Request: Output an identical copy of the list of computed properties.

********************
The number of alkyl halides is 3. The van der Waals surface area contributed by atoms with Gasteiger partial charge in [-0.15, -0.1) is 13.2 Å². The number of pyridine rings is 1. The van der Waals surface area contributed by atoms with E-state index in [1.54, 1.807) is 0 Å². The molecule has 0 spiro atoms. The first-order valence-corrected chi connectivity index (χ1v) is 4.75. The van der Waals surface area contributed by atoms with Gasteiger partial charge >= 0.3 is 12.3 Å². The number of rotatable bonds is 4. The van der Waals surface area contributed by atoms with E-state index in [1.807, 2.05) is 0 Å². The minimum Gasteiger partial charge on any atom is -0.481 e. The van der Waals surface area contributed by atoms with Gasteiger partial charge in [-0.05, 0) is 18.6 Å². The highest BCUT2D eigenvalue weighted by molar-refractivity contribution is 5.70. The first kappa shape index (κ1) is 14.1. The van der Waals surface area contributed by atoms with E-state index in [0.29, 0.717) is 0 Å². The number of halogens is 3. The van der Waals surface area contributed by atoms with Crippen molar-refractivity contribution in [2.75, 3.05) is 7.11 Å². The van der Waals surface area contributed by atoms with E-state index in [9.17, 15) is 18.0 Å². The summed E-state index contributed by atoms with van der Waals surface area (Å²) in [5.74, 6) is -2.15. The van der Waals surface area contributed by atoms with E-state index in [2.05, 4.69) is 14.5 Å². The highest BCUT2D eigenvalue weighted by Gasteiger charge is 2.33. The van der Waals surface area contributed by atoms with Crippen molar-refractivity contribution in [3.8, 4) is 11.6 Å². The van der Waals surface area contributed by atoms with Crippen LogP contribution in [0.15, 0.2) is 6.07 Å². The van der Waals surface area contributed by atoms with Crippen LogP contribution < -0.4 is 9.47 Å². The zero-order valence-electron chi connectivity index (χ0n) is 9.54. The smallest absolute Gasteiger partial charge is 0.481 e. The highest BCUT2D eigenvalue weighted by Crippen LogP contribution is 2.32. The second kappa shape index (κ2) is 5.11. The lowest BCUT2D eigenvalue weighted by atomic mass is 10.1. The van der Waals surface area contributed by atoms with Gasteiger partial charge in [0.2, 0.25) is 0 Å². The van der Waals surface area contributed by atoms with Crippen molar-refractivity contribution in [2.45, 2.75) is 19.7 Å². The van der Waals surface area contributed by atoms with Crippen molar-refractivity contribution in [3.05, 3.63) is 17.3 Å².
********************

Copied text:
The number of alkyl halides is 3. The van der Waals surface area contributed by atoms with Gasteiger partial charge in [-0.15, -0.1) is 13.2 Å². The number of pyridine rings is 1. The van der Waals surface area contributed by atoms with E-state index in [1.54, 1.807) is 0 Å². The molecule has 0 spiro atoms. The first-order valence-corrected chi connectivity index (χ1v) is 4.75. The van der Waals surface area contributed by atoms with Gasteiger partial charge >= 0.3 is 12.3 Å². The number of rotatable bonds is 4. The van der Waals surface area contributed by atoms with E-state index in [1.807, 2.05) is 0 Å². The minimum Gasteiger partial charge on any atom is -0.481 e. The van der Waals surface area contributed by atoms with Gasteiger partial charge in [-0.05, 0) is 18.6 Å². The highest BCUT2D eigenvalue weighted by molar-refractivity contribution is 5.70. The first kappa shape index (κ1) is 14.1. The van der Waals surface area contributed by atoms with E-state index in [0.29, 0.717) is 0 Å². The number of halogens is 3. The van der Waals surface area contributed by atoms with Crippen molar-refractivity contribution in [2.75, 3.05) is 7.11 Å². The van der Waals surface area contributed by atoms with E-state index in [9.17, 15) is 18.0 Å². The summed E-state index contributed by atoms with van der Waals surface area (Å²) in [5.74, 6) is -2.15. The van der Waals surface area contributed by atoms with E-state index in [2.05, 4.69) is 14.5 Å². The highest BCUT2D eigenvalue weighted by Gasteiger charge is 2.33. The van der Waals surface area contributed by atoms with Crippen molar-refractivity contribution in [3.8, 4) is 11.6 Å². The van der Waals surface area contributed by atoms with Crippen LogP contribution in [0.15, 0.2) is 6.07 Å². The van der Waals surface area contributed by atoms with Crippen LogP contribution < -0.4 is 9.47 Å². The zero-order valence-electron chi connectivity index (χ0n) is 9.54. The smallest absolute Gasteiger partial charge is 0.481 e. The highest BCUT2D eigenvalue weighted by Crippen LogP contribution is 2.32. The second kappa shape index (κ2) is 5.11. The lowest BCUT2D eigenvalue weighted by atomic mass is 10.1. The van der Waals surface area contributed by atoms with Gasteiger partial charge in [0.2, 0.25) is 0 Å². The van der Waals surface area contributed by atoms with Crippen molar-refractivity contribution in [2.45, 2.75) is 19.7 Å². The van der Waals surface area contributed by atoms with Crippen molar-refractivity contribution in [3.05, 3.63) is 17.3 Å².